In the meantime, the southern Mongol army overran Transylvania and the Great Hungarian Plain, annihilating the population to the last infant when they met resistance. An eyewitness, Canon Rogerius, who lived through the devastation hiding in the marshes, gave a harrowing account of the nightmarish atrocities of the Mongols in his "Carmen Miserabile".

Batu’s victory was not complete: he wanted the Hungarian king, knowing that for the Hungarians the person of their sovereign was the symbol of the nation’s independence. On arriving at the Danube, the king accepted the "hospitality" of his "ally", Frederick of Austria, who immediately imprisoned him and demanded, as his ransom, three counties of Hungary. After Bela’s release, Frederick quickly plundered these three counties before the Mongols could "claim" them. Frederick’s intervention was, incidentally, the only western "participation7’ in Hungary’s life-and-death struggle. The Pope, the Emperor and the western kings were busy fighting each other. In fact the Emperor actually suggested that Bela "forget" the Mongols and join him in fighting the Pope.

Bela defended the Danube line against the Mongols skillfully until February 1242. Then, during the coldest winter the country had had for a century, the Danube froze and the mounted Mongols crossed it at several points. Unable to resist further, Bela fled to the Dalmatian coast. There, after a furious chase, he took refuge in an island fortress, which the Mongols could not capture. Batu overran Transdanubia, but several fortresses managed to resist and survive.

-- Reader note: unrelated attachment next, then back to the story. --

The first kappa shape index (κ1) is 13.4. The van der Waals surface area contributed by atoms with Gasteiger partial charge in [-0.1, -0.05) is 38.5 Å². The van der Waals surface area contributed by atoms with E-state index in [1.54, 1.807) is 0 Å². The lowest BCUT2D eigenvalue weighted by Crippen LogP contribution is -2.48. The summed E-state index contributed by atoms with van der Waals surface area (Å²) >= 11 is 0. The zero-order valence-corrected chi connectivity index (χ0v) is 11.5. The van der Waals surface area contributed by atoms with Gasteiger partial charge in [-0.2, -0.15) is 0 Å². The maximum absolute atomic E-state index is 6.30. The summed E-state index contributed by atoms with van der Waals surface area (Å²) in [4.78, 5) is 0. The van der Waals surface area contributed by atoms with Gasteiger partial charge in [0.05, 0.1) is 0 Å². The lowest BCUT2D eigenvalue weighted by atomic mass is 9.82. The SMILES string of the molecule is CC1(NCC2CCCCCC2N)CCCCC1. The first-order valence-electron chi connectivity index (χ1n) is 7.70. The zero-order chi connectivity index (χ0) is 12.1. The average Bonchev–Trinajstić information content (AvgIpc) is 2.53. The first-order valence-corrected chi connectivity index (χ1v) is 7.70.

Then blind fate – or Providence – came to the rescue of the lonely nation. Suddenly, in the spring of 1242, the Mongols turned around and began to leave the country. They moved as swiftly they came, burning, looting and killing on their way; they drove with them herds of slaves, most of whom they killed when they left Hungary. Duke Frederick soon followed them in Transdanubia, completing the destruction of the western counties of Hungary.

Several reasons have been suggested for the Mongols’ unexpected withdrawal. They may have found that they could not feed their army and horses, having wantonly destroyed their hinterland. They may have wanted to regroup and refresh their elite Mongol troops, which had been decimated during their Hungarian campaign. We know that the great Khan, Ogatai had died in 1241 and that Batu was one of his likely successors. This explains why he hastened back to Karakorum, their Asian capital, but it does not explain why he had to evacuate the country he had just conquered at such horrendous loss. In fact, most of the Mongols remained in southern Russia for many decades. They even made several attempts to return to Hungary during the following years.